State and federal laws are designed to protect wetlands, a natural resource important for clean water and wildlife habitat. But for people in Koochiching County in far northern Minnesota, those laws can be frustrating, because much of the county is designated as wetland.
In fact, officials in International Falls say the complex laws that protect wetlands are stifling economic development.
Nearly 80 percent of Koochiching County is wetlands. That's more than 1.5 million acres.
Wetland isn't always what you'd expect. For instance, there's a scruffy piece of property in International Falls next to the health clinic that is designated as wetland.
There's no standing water here, no frogs or ducks or cattails. But this is officially a wetland. It's also the site where the community wants to build a much-needed new hospital.
"The development of this hospital does not hurt the environment, it does not hurt nature," said International Falls City Councilman Tim "Chopper" McBride. "That's not our intent. All we want is to have a little development, the ability to develop. That's all we want. We need development up here. We're not a dying community, but we're bleeding a little bit."
Here's where things get a little complicated. The city can build a hospital here. But wetlands make the project much more expensive.
State and federal laws say if wetlands are disturbed, they may have to be replaced somewhere else. That so-called mitigation could add $100,000 to the cost of a new hospital. That estimate is based on the state's assessment of the site.
But the U.S. Army Corp of Engineers claims jurisdiction over the property, too. The Corp enforces federal clean water laws, which can be more restrictive. Hospital officials worry if the Corp is involved, the project will cost even more.
International Falls city administrator Rod Otterness says Minnesota has done a good job protecting wetlands. According to Otterness, the U.S. Army Corp of Engineers has gotten more aggressive in northern Minnesota.
He points to a disagreement with the Corp over a runway expansion at the local airport. Wetland requirements from the Corp delayed the project Otternes says and added costs. He adds, it's a practice that has scared many local businesses.
"When the U.S. Army Corp of Engineers gets involved, everything slows down, everything becomes more expensive, everything becomes more frustrating to the people we're closest to," said Otterness. "Our business owners are finding out that if they want to expand out their back door of a business that may have been there for 40 or 50 or 60 or more years, that somebody is now calling their back yard a wetlands."
Five years ago, Thor Thompson decided to build a boat and marine sales business on a seven-acre site along Highway 53, International Falls' busiest business corridor.
"It's been frustrating, to say the least," said Thompson. "I mean, this is bureaucrats at their best."
Thompson says he followed all the rules when the state identified wetlands on his property. With state approval, Thompson built a couple of large ponds to offset the wetlands loss.
A few years later -- through what he describes as an administrative mistake -- Thompson was ordered to do more wetland restoration work on his property. He spent a year fighting the state, and last summer he won the case on appeal.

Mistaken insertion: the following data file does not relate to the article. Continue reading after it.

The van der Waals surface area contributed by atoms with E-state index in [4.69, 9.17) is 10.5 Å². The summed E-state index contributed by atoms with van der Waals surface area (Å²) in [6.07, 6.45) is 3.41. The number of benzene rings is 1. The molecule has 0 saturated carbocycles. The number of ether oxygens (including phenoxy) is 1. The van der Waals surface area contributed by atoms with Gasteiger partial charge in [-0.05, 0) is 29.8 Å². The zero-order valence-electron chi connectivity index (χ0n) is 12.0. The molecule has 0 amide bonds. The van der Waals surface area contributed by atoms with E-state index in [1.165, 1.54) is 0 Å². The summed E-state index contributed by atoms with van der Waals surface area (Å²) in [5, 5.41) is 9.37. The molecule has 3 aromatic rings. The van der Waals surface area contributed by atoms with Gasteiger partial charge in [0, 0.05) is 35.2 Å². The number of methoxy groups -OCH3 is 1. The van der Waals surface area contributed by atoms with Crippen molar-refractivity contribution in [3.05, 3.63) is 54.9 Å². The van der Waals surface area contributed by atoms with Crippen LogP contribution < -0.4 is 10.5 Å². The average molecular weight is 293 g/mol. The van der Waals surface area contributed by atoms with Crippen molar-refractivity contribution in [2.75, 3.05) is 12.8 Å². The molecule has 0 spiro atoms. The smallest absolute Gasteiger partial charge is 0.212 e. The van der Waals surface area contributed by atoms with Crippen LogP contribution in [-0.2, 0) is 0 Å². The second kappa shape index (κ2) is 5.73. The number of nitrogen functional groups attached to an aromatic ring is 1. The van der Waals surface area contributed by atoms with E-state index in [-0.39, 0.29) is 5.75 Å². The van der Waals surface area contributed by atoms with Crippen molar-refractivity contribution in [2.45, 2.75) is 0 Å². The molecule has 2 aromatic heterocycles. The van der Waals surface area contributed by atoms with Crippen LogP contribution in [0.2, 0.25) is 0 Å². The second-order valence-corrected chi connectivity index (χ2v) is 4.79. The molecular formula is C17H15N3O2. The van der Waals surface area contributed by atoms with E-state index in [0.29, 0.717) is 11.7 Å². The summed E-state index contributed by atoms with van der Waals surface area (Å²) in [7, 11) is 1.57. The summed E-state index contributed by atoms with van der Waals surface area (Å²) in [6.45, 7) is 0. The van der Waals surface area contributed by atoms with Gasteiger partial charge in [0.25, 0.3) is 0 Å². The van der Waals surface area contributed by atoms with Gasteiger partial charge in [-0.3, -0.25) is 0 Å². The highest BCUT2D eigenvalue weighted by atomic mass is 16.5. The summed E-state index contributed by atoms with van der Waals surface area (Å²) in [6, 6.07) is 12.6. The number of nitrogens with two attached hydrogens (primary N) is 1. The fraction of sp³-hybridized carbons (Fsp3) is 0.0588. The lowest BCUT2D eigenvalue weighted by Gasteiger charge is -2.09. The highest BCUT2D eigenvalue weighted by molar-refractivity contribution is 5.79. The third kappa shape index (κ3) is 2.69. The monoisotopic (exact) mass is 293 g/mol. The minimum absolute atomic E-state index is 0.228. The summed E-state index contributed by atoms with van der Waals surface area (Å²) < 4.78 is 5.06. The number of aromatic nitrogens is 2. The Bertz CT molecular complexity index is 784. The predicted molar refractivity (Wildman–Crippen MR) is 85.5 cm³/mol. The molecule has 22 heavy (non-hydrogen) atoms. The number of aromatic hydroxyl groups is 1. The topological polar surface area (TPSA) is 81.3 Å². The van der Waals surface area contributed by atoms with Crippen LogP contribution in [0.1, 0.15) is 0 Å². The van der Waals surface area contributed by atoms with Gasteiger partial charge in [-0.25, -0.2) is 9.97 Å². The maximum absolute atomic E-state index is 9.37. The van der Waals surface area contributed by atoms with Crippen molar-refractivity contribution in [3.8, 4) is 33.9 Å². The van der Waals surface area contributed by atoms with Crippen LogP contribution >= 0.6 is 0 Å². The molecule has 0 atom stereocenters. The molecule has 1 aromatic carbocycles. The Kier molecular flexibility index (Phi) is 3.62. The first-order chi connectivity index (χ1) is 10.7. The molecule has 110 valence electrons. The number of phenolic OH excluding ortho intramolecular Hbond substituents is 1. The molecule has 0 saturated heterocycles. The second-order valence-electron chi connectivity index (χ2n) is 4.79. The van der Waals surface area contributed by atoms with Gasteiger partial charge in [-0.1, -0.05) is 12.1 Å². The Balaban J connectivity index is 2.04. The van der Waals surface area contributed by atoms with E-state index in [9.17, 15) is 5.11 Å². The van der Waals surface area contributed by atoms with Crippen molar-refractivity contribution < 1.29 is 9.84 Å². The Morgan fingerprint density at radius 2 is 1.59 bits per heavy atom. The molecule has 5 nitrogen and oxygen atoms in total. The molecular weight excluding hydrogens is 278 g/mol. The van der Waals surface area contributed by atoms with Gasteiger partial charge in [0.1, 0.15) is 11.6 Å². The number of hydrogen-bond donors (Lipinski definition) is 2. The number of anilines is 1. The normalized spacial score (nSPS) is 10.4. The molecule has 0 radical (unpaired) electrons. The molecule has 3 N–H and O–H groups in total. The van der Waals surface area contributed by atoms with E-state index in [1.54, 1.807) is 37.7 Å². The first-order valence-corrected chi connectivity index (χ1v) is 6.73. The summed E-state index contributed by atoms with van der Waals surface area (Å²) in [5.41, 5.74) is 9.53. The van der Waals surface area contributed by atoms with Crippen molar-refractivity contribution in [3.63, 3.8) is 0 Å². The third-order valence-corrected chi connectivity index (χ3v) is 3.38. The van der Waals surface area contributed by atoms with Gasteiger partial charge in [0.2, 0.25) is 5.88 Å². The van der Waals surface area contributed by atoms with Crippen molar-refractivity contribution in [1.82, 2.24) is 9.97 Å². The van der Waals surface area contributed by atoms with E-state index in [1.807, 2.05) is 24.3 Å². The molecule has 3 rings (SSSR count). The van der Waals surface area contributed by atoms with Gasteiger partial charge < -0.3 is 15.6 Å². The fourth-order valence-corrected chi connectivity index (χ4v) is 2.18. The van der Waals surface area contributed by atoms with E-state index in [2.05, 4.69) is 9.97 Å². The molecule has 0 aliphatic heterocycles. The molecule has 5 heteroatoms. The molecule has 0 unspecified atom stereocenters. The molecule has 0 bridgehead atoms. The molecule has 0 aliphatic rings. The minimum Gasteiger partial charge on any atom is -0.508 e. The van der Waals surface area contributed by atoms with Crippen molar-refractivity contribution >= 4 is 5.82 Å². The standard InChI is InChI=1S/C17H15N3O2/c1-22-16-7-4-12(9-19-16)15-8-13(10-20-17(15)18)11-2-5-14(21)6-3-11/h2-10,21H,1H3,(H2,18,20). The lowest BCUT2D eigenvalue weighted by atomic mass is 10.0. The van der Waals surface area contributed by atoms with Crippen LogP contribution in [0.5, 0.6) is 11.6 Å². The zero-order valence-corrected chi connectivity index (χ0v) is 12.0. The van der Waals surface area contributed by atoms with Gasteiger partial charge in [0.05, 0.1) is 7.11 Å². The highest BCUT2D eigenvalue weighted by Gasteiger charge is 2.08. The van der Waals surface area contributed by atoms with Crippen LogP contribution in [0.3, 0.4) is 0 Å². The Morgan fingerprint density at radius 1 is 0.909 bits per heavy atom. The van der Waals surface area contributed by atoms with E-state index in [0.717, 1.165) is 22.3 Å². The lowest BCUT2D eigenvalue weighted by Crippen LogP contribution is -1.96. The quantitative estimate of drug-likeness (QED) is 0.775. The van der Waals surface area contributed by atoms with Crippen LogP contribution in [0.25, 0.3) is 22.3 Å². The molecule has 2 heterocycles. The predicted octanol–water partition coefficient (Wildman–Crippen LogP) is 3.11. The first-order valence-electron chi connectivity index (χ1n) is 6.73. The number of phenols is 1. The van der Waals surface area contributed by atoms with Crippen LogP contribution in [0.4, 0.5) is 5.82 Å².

Now, Thompson says the U.S. Army Corp of Engineers claims jurisdiction on his property.
The Corp wants Thompson to do the restoration work the state decided wasn't necessary. He says if the Corp of Engineers gets its way, the additional work will cost him close to $100,000.
"If I have to go ahead with a restoration project, it's going to break me. It would," said Thompson. "My only question is, who do you sue on a case like that? It's just disgusting. All I can do is laugh. Otherwise, just sit here and pull your hair out."
The Army Corp of Engineers won't comment on active wetlands cases. As for the proposed hospital site in International Falls, Corp officials concede the site is a good choice.
The hospital's board of directors, meanwhile, disputes the Corp's jurisdiction. They've already lost one appeal. This week, the hospital board will decide whether to continue its fight in federal court.
Hospital officials want to break ground this fall, but they have yet to file a permit application with the Corp.
Lead project manager for the Army Corp of Engineer's field office in Bemidji, Kelly Urbanek, says the Corp's mission is not only to enforce federal laws that protect wetlands, but to consider the economic development needs in communities.
"It's intended to be a balancing process," said Urbanek. "It can be complex and it can be very challenging."
Urbanek says she realizes the Army Corp of Engineers is sometimes unpopular in places like International Falls. She's encouraged city leaders to use a Corp program designed to inventory wetlands and simplify the development process.
"We know the importance of the projects that the city is trying to pursue, most notably for economic development," Urbanek said. "I understand the resistance from the city, and the best I can do is to offer them more assistance to get through that, so hopefully I can assist them in realizing that the program does indeed work."
The goal of state and federal laws is to achieve no net loss of wetlands. In a county where 80 percent of the land is wetlands, that's a big deal.
Now, the state of Minnesota is moving forward with the biggest change in the state's Wetland Conservation Act in more than a decade.
When adopted later this summer, the new rules will tighten restrictions on wetlands and probably make developing wetlands even more costly.